From time immemorial kids have always thought they were smarter and more world wise than their parents. This hasn’t changed! With their phones, the internet, and social media, kids and teens have every topic at their fingertips. What they don’t know–is what they don’t know. Enter parents and how to keep your kids and teens safe on social media.
Reinforce Their Positive Uses of Social Media
Be sure you communicate that you think being online in certain apps is not only fine, but beneficial. Let them know you like that they are communicating with relatives and friends who live out of town. Family interaction is important.
Encourage them to use internet tools to complete school work and research useful topics. Learning skills can be reinforced by using the web, and future job opportunities can develop from their familiarity with the internet.
Always show them what you are doing: job searching, keeping in touch with relatives and friends, researching a topic for work, writing skills development, learning how to do more with excel spreadsheets. Hint: parents are still learning too.
Just like you have taught them not to talk to strangers on the street, or be tempted to go into a strange car, the same goes for the internet.
Some easy to remember tips for kids and teens alike:
- If you don’t know them, don’t engage.
- Don’t become “friends” with a stranger who contacts you. See above tip.
- Every single thing you post on social media never goes away. You can delete and delete, but someone smart can always find it.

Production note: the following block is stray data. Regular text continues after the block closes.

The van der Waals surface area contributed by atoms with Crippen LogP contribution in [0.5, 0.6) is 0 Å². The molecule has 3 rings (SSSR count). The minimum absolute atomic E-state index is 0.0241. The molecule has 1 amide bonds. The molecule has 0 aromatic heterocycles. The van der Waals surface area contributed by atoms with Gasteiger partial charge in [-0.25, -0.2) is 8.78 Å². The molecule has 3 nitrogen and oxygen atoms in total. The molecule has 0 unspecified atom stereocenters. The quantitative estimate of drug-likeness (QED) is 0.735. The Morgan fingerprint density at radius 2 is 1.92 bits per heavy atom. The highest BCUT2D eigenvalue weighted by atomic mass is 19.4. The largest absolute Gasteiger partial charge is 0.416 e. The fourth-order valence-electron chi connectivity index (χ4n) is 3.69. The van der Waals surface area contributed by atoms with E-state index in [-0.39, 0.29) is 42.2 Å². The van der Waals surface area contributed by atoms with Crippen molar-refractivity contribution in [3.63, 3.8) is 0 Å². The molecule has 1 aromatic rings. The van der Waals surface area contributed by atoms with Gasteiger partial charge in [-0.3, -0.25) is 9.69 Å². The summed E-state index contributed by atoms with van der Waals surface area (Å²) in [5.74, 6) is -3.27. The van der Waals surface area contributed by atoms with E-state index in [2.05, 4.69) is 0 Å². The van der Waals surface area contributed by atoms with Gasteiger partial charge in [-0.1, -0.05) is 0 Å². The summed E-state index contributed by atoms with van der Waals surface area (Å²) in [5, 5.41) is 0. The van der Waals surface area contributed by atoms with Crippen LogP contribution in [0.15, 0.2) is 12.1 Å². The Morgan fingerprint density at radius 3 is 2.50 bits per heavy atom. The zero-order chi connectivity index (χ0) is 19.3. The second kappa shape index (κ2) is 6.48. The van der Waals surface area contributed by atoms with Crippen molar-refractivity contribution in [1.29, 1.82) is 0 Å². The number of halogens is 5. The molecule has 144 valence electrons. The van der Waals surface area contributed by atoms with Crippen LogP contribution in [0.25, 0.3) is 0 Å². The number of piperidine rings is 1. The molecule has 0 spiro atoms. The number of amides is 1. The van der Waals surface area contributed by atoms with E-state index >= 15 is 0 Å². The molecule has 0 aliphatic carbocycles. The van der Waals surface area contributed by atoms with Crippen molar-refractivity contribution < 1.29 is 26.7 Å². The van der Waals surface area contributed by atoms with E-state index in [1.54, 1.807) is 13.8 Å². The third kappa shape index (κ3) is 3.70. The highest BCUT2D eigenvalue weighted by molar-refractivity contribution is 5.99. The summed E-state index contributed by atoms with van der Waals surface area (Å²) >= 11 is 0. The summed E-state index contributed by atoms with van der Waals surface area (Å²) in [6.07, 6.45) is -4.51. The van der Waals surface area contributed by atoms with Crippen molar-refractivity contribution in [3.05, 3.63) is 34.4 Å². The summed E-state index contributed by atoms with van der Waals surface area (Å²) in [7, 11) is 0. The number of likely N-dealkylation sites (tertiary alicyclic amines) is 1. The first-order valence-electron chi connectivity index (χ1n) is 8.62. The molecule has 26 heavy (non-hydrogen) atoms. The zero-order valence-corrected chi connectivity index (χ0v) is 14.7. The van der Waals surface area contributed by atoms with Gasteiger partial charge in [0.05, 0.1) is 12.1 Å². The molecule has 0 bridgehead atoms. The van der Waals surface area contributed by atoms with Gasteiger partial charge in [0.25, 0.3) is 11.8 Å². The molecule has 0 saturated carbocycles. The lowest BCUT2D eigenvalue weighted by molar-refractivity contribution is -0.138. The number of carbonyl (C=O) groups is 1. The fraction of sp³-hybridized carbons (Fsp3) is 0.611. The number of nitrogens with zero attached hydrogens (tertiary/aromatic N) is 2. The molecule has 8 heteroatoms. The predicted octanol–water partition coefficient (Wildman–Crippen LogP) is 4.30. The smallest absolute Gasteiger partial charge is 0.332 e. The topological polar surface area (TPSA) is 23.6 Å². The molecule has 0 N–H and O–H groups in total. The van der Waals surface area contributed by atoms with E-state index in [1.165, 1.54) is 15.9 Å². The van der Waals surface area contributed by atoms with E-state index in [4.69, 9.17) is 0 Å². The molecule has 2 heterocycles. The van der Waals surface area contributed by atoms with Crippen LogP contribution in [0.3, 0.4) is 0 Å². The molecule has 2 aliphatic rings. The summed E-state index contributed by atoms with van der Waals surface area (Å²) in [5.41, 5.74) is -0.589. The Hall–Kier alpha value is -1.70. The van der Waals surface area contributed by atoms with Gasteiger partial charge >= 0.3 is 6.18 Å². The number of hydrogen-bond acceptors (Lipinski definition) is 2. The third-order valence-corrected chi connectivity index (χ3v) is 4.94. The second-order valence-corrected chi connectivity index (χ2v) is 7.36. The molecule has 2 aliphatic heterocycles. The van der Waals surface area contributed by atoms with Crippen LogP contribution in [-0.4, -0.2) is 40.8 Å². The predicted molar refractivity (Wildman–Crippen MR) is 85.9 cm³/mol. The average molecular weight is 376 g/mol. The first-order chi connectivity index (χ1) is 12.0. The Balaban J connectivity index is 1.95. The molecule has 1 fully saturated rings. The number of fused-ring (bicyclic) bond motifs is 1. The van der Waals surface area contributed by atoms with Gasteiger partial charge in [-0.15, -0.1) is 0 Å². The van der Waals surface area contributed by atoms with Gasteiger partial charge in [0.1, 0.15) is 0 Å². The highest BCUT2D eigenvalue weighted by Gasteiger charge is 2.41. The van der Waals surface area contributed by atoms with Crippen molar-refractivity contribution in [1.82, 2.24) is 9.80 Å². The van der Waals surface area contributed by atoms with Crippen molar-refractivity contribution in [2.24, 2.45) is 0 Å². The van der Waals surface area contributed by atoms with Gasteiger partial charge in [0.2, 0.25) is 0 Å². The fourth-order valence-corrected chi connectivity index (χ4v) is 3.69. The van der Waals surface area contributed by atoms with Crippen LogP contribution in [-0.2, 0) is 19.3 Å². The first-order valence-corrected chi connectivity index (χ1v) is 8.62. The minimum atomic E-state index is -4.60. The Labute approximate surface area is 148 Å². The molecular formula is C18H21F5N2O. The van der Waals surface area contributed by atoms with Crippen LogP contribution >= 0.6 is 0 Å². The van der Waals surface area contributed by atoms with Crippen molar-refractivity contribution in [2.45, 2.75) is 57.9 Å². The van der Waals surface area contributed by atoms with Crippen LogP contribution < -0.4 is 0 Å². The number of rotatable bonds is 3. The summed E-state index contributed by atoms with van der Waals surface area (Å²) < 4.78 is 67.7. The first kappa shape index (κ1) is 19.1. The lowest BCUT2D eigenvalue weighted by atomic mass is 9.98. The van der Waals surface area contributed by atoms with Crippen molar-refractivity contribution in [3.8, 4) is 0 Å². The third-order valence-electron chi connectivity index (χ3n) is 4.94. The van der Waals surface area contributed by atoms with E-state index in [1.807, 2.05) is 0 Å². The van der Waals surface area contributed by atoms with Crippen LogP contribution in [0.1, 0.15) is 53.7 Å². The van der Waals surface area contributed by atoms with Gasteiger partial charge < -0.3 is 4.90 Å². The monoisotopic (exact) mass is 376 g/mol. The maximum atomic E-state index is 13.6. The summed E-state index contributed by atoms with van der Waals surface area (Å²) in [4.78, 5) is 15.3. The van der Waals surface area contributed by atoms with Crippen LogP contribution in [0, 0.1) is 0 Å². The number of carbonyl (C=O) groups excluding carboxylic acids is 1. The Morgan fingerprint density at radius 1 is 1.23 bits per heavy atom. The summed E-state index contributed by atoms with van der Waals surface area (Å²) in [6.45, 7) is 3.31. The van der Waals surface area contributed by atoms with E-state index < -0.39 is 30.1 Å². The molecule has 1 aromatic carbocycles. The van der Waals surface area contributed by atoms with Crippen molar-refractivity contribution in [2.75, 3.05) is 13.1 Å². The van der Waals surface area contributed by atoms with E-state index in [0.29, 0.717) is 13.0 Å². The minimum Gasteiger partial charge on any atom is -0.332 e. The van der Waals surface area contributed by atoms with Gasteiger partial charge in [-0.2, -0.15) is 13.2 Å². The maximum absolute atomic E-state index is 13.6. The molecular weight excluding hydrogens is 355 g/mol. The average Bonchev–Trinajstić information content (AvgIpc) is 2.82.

- Just like there are people with evil intent on the street, there are thousands more on the net.
- Never send pictures to strangers.
- Never post anything you wouldn’t want your parents to see.
- Explain the importance of privacy settings.
- Never agree to meet someone you have only met online.
We Are All In It Together
Tweens and teens may think they are smart enough to avoid issues while online. Without spitting out rules, give them some inside information that everyone should use when online.
Ask them if they know what phishing emails are. See if they know about links that ask for information. Ask them about scams. Would they recognize one and give some examples?
Remind them that an internet address must have https:// and not http:// which is not secure.
Admit that even you and all adults can be victims of scammers, phishing, cyber-bullying, and predators. Even adults must continue to be on alert and learn new information about being online.
Most importantly, have them come to you and report anything or anyone who makes them feel uncomfortable.
Sharing knowledge is always positive and less confrontational. Being the internet advisor is better than being the internet ruler.